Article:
This is not good. This is not good at all.
New footage just dropped of a Tesla self-driving accident that caused a pileup on the San Francisco Bay Bridge — a serious accident that even resulted in a toddler being injured.
Obtained by The Intercept via a California Public Records Act request, the security camera footage of the November 24, 2022 crash seems to corroborate eyewitness accounts, with the car abruptly switching into the fast lane of one of the bridge's underpasses before braking, leading to an eight-car pileup.
As the Intercept's report notes, nine people — including a two-year-old child — were injured in the accident.
I obtained surveillance footage of the self-driving Tesla that abruptly stopped on the Bay Bridge, resulting in an eight-vehicle crash that injured 9 people including a 2 yr old child just hours after Musk announced the self-driving feature.
— Ken Klippenstein (@kenklippenstein) January 10, 2023
The Thanksgiving Day accident occurred just hours after Tesla CEO took to Twitter to announce that the company's controversial full self-driving (FSD) beta testing would be available to any North American driver who requested it.
According to a California Highway Patrol report, the driver told police that he'd been using FSD when suddenly, the car's left turn signal and brakes activated. The driver also seemed to suggest that the car drove itself into the left-most lane before "slowing to a stop" right in front of another car, catalyzing the pileup.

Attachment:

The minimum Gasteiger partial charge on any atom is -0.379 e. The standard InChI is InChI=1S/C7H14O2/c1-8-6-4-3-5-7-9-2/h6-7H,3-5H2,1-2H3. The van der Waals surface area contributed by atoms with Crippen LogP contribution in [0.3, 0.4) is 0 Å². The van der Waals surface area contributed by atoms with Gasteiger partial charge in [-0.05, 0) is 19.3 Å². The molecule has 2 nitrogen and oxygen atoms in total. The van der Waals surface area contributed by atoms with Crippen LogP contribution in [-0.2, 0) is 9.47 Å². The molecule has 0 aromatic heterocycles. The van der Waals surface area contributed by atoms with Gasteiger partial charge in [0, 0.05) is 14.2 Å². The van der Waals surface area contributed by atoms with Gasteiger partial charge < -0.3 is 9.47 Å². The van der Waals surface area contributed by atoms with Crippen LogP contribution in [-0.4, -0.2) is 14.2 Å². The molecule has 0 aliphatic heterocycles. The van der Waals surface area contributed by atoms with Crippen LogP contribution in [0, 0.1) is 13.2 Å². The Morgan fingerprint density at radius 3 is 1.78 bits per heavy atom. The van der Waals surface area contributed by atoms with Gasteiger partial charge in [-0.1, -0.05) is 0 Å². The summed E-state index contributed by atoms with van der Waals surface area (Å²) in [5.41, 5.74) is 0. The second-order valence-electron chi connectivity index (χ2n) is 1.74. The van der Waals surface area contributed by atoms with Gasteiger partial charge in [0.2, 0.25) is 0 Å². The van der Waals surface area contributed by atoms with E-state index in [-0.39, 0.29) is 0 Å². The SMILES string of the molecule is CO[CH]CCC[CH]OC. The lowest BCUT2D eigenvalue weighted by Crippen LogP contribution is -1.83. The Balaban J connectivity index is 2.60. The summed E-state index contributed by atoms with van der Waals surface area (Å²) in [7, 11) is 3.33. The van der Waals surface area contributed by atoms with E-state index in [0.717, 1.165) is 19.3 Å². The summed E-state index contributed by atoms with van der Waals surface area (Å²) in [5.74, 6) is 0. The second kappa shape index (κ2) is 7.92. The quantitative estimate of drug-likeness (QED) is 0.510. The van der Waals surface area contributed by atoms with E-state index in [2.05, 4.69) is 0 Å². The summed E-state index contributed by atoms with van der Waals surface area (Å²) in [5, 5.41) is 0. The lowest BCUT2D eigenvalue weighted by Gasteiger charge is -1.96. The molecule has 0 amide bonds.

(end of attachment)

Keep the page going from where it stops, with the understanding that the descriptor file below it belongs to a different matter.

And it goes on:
Tell Me Why
This latest example of the growing problem surrounding Tesla's Autopilot and FSD capabilities is particularly egregious because of its timing on Thanksgiving Day — and on the very day Musk expanded it to all North American users.
Add in this new footage and this accident becomes a picture-perfect example of why federal authorities and consumers alike are so concerned about Tesla's automation efforts, which federal regulators suspect to be way more deadly than assisted driving software offered by other electric vehicle manufacturers.
The Intercept report notes that in spite of this increasingly-alarming problem, however, there still aren't any federal regulations about autonomous vehicle testing on the books, though some states have begun implementing their own restrictions.
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